The heart of Bridgeport

The heart of Bridgeport

Bridgeport

The charming and historic town of Bridgeport is located about an hour north of the much-larger Mammoth Lakes, but Bridgeport remains the Mono County seat. The crown jewel of the downtown is the historic Mono County Courthouse, built in 1880 and listed on the National Register of Historic Places.

It’s locally known that there are only two seasons in Bridgeport, “fishin’ season and freezin’ season,”  a distinction which dictated the hours of operation at the now-defunct Hays St. Cafe. Indeed, fishing is the lifeblood of the area—thousands of annual visitors pay homage to the trout-filled lakes and rivers accessible from Bridgeport. The Bridgeport Reservoir, the East and West Walker Rivers, and Twin and Virginia Lakes all count Bridgeport as the closest place to stock up on supplies, and the multitude of downtown shops that cater to anglers is a testament to that industry.

There are a myriad of other reasons to visit Bridgeport as well—two incredible natural hot spring areas are located within a few miles of the town. Travertine Hot Springs is featured on the front cover of the Falcon Guide’s third edition of “Touring Hot Springs California and Nevada,” and is run by the Bureau of Land Management. Incredible formations of minerals have created an awe-inspiring and otherworldly landscape at Travertine, which features a multitude of pools to soak in. Camping is not allowed at Travertine, but there is BLM land surrounding the area which is available for dispersed (no water or toilets) camping. Buckeye Hot Springs is an incredible experience, boasting several hot pools fed by a steaming waterfall next to a mountain stream, but avoid it in the spring where cold runoff can invade the pools and turn them lukewarm at best. The Buckeye Campground is nearby but books up fast in peak season.

 Travertine Hot Springs is a worthy destination in Bridgeport

Travertine Hot Springs is a worthy destination in Bridgeport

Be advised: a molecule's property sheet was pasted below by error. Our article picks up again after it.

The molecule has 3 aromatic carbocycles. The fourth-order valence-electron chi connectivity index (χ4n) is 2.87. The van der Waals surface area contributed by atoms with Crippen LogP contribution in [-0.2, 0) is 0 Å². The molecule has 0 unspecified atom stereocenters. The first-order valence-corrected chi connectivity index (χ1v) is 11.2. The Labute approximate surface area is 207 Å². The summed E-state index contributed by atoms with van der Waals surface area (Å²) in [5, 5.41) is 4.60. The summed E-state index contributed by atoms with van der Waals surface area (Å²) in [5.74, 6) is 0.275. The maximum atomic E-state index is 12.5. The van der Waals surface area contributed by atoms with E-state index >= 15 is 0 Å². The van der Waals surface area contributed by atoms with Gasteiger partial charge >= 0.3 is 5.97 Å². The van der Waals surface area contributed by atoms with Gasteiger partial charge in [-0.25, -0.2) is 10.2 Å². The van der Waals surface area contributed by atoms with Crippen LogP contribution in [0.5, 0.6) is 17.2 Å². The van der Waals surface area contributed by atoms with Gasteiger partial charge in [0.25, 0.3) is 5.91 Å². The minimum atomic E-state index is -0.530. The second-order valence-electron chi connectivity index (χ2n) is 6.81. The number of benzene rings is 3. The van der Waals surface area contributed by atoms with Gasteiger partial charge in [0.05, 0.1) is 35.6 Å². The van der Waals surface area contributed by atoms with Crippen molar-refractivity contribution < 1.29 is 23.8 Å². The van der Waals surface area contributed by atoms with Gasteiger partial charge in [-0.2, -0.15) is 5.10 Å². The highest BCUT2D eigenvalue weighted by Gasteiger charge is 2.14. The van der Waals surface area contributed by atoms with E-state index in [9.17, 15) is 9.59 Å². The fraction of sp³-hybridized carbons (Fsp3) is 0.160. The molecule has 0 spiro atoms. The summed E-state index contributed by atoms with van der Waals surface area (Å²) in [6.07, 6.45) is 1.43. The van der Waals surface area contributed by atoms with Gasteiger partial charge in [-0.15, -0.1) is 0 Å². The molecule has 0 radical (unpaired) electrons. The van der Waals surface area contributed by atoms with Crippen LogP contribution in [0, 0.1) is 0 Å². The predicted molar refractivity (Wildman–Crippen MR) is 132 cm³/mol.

There are limited options for hotels in Bridgeport, but the Ruby Inn is the most modern accommodation, with straightforward rooms located in downtown, as well as an outdoor pool and hot tub. The Bridgeport Inn, built in 1877, is a little more dated, but the ambience is enjoyable and their bartender serves up the best Bloody Marys in town in the atmosphere-rich bar. They are only open from March-November.

The Virginia Creek Settlement, located about five miles south of town and adjacent to the road that leads to the incredible ghost town of Bodie (a State Park, and not to be missed for any lover of California History), is a fun place to stay, offering a campground, cabins, motel rooms and a “camp town” of tent cabins if you really want to feel part of the Wild West. The attached restaurant, adorned with old-timey memorabilia, serves excellent Italian food. Don’t miss the Spumoni ice cream.

Visit Rhino’s in Bridgeport for a true dive bar experience, and you may even encounter some members of the Bodie Chapter of E Clampus Vitus, “a drinking society with an historical problem,” in their natural environment. You’ll know them by their trademark red shirts.

Bridgeport is also famous for its Fourth of July celebrations, a three-day tradition which began in 1862 and is which is always good for a hoot and a holler. The festivities include a lakeside fireworks display, rodeo, live music, cowboy poetry, and arts and crafts booths which line Main Street (also Highway 395).

The area is a mecca for game hunters in the fall, and the leaf-peeping in October will satisfy those who’d prefer not to get their hands dirty. The town is briefly mentioned in Jack Kerouac’s “Dharma Bums,” as the jumping-off point for Ray Smith, Japhy Ryder and Henry Morley’s climb to Matterhorn Peak—and it’s still the base camp for many backcountry adventures to this day.

Food in Bridgeport

Adventures near Bridgeport